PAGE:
2011 Stanley Cup Finals: What Being Down 2-0 Means for Ticket Prices
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When the Boston Bruins squeaked by the Tampa Bay Lightning in Game Seven of the Eastern Conference Finals on May 28th, most were predicting an airtight series with the Western Conference champion Vancouver Canucks. So far, it seems the prognosticators (Harold Camping not included) were dead on.
In the first contest between the two teams, it took 59 minutes and 19 seconds for either team to get a puck past the Bruins’ Tim Thomas or Vancouver’s Roberto Luongo. The polarizing Raffi Torres scored at the 19:41 mark of the third period and the Canucks held on to win 1-0 and take a 1-0 series lead.
In Game Two, the Canucks jumped out to a 1-0 lead twelve minutes into the first. The Bruins then bit back, scoring two in the second to go up 2-1. Nearly ten minutes into the third, Daniel Sedin tied the game. Neither team could manage to score for the rest of the third period so they headed to overtime where Alex Burrows sealed the deal for the Canucks just eleven seconds in, scoring his ninth goal of the playoffs.
Now, while the experts may recycle the phrase “You’re not in trouble until you lose at home,” the statistics say otherwise. According to WhoWins.com, the team that goes up 2-0 in the Finals has won the series 87% of the time across all sports and 91% of the time in the history of the NHL. In terms of history, it appears the Bruins face incredible odds in coming back to win this series. The Bruins will certainly look to the 2009 Pittsburgh Penguins, who were down 2-0 and then again 3-2 to the Detroit Red Wings, yet ended up winning the series in seven games.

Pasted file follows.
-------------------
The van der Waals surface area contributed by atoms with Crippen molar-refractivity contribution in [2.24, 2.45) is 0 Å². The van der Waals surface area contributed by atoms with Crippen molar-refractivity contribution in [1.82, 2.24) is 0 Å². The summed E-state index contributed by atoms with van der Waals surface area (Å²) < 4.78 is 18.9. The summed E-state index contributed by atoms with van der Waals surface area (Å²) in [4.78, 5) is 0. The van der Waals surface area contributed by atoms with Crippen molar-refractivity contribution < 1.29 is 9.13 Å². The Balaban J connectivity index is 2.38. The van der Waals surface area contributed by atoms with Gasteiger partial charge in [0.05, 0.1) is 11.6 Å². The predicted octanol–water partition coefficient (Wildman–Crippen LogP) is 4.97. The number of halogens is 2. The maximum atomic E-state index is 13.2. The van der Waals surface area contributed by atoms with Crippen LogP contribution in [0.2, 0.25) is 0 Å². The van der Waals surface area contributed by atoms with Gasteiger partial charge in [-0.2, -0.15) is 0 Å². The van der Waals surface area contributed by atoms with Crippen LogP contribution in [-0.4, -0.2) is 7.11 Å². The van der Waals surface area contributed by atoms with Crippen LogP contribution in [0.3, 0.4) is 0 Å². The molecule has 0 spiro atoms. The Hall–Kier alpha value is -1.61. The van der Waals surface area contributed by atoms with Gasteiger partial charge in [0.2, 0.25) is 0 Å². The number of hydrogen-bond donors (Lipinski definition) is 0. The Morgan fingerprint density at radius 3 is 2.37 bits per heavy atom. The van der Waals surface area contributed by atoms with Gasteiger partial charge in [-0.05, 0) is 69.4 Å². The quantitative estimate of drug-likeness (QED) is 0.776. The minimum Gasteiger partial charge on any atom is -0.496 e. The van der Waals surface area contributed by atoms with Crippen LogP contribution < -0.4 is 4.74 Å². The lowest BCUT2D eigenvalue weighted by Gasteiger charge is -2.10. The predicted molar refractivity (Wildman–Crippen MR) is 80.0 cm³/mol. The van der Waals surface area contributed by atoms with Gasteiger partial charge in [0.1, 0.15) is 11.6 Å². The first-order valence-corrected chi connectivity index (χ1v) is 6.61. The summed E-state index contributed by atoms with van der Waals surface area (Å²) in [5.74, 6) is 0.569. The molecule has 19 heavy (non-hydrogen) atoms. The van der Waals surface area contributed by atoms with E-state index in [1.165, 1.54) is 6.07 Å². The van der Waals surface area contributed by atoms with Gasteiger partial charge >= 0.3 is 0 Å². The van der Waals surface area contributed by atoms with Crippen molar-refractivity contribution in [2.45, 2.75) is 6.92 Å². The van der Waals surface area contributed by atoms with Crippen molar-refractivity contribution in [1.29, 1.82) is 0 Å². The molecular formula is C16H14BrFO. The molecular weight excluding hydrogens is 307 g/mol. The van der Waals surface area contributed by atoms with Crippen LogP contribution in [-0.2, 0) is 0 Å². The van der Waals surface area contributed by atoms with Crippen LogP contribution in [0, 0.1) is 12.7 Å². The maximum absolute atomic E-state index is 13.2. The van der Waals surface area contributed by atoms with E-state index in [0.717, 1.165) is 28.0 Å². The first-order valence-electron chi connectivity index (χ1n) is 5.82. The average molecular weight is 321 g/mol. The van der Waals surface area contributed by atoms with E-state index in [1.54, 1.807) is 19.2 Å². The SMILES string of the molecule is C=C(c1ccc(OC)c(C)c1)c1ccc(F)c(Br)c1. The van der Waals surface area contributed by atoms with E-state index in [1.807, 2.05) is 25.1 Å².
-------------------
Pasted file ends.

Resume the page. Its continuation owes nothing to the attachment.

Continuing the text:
In terms of Game Three (Boston’s first home game) specifically, now is a good time to buy tickets according to our Price Forecast. Ticket prices for the first game at Boston’s TD Garden initially peaked around May 18th, the day after the Bruins defeated the Tampa Bay Lightning 6-5 and the Canucks stomped the San Jose Sharks 7-3. Since then, prices seemed to decline likely due to the Lightning forcing a seventh game. However, ticket prices have spiked again — skyrocketing more than $200 on average from $648.95 on June 3rd to $857 today.
So get your tickets now! Based on games one and two, the next one will be a good one.
Interested in more NHL ticket price information? Make sure to check out our all-encompassing Stanley Cup ticket prices page.
David Krejci Image via Flickr user slidingsideways.